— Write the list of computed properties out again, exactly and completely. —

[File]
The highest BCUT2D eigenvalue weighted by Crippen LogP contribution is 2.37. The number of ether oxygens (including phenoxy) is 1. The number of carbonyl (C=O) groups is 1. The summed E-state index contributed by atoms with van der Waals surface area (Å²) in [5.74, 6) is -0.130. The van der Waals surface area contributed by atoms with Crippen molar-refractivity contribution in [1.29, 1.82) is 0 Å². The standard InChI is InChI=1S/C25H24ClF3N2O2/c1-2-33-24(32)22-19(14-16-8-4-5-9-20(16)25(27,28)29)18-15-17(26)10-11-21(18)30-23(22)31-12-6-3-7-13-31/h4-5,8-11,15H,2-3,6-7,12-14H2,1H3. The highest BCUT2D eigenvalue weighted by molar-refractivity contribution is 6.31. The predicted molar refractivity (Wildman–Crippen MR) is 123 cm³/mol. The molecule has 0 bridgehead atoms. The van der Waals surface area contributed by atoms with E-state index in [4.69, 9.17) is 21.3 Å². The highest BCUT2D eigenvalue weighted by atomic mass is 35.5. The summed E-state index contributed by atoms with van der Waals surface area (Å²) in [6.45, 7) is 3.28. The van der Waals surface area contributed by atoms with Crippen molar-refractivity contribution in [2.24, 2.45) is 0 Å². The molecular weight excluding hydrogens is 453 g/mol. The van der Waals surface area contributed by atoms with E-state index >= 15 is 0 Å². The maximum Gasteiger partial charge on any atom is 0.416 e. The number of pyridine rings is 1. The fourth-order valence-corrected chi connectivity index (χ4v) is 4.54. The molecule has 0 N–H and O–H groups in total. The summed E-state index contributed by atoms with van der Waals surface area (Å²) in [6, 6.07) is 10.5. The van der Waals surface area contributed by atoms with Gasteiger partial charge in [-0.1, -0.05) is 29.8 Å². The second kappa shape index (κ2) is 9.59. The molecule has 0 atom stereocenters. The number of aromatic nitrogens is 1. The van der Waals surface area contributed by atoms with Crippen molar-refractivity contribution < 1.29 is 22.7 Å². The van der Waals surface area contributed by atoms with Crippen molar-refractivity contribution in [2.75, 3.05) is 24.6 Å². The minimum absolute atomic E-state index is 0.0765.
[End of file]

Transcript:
The highest BCUT2D eigenvalue weighted by Crippen LogP contribution is 2.37. The number of ether oxygens (including phenoxy) is 1. The number of carbonyl (C=O) groups is 1. The summed E-state index contributed by atoms with van der Waals surface area (Å²) in [5.74, 6) is -0.130. The van der Waals surface area contributed by atoms with Crippen molar-refractivity contribution in [1.29, 1.82) is 0 Å². The standard InChI is InChI=1S/C25H24ClF3N2O2/c1-2-33-24(32)22-19(14-16-8-4-5-9-20(16)25(27,28)29)18-15-17(26)10-11-21(18)30-23(22)31-12-6-3-7-13-31/h4-5,8-11,15H,2-3,6-7,12-14H2,1H3. The highest BCUT2D eigenvalue weighted by molar-refractivity contribution is 6.31. The predicted molar refractivity (Wildman–Crippen MR) is 123 cm³/mol. The molecule has 0 bridgehead atoms. The van der Waals surface area contributed by atoms with E-state index in [4.69, 9.17) is 21.3 Å². The highest BCUT2D eigenvalue weighted by atomic mass is 35.5. The summed E-state index contributed by atoms with van der Waals surface area (Å²) in [6.45, 7) is 3.28. The van der Waals surface area contributed by atoms with Crippen molar-refractivity contribution in [2.24, 2.45) is 0 Å². The molecular weight excluding hydrogens is 453 g/mol. The van der Waals surface area contributed by atoms with E-state index >= 15 is 0 Å². The maximum Gasteiger partial charge on any atom is 0.416 e. The number of pyridine rings is 1. The fourth-order valence-corrected chi connectivity index (χ4v) is 4.54. The molecule has 0 N–H and O–H groups in total. The summed E-state index contributed by atoms with van der Waals surface area (Å²) in [6, 6.07) is 10.5. The van der Waals surface area contributed by atoms with Gasteiger partial charge in [-0.1, -0.05) is 29.8 Å². The second kappa shape index (κ2) is 9.59. The molecule has 0 atom stereocenters. The number of aromatic nitrogens is 1. The van der Waals surface area contributed by atoms with Crippen molar-refractivity contribution < 1.29 is 22.7 Å². The van der Waals surface area contributed by atoms with Crippen molar-refractivity contribution in [2.75, 3.05) is 24.6 Å². The minimum absolute atomic E-state index is 0.0765.